The artificial food coloring known as Red 2G (E128, in the European Union) could soon be banned because of concerns about its safety and a purported risk of cancer arising from its aniline metabolite. The European Food Safety Authority (EFSA) recently reviewed food additives and recommended this week that the maximum safe limit for this compound should be removed. It did not go as far as to ban Red 2G, but advises that the bureaucratic wing of the EU, the European Commission, should make the decision on whether or not to ban the additive from processed meats, burgers, and sausages.
The additive is already banned in Japan and other countries, and the Irish food authority has opted to ban it as a precautionary measure.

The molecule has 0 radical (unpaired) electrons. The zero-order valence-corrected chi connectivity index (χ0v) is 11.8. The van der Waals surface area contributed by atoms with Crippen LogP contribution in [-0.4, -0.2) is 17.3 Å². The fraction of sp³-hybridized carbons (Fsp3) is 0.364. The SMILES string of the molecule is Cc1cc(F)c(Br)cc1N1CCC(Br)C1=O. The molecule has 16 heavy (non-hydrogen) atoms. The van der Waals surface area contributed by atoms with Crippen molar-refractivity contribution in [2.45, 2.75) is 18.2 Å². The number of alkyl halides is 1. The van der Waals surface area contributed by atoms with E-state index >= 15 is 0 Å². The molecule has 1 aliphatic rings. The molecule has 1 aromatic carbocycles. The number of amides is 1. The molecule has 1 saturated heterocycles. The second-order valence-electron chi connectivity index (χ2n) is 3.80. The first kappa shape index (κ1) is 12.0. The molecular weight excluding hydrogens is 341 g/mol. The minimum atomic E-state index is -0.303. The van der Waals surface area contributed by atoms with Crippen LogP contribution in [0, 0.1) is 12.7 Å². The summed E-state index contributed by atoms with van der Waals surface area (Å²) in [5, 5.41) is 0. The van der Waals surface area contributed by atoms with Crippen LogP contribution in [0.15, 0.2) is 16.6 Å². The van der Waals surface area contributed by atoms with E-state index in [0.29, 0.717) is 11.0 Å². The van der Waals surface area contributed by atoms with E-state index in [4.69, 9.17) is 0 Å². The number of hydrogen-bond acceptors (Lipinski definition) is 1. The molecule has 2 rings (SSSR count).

Of course, the latest results on the metabolite, aniline, were obtained in the lab by injecting mice with a huge dose of this compound and sitting back to watch the tumors grow. They really say nothing of the effects of microscopic quantities of the precursor compound added to some meat products that a person may or may not eat on a regular basis. I don’t want to defend colorants too strongly, I’d rather eat nice freshly prepared food than processed myself. That said, not everyone has that choice, but worrying about tiny quantities of a compound that will not actually be 100% metabolized to a potential carcinogen seems an overblown response. The risk pales into insignificance compared with the far greater threat to health of eating vast quantities of saturated fat and red meat, artificially dyed or otherwise.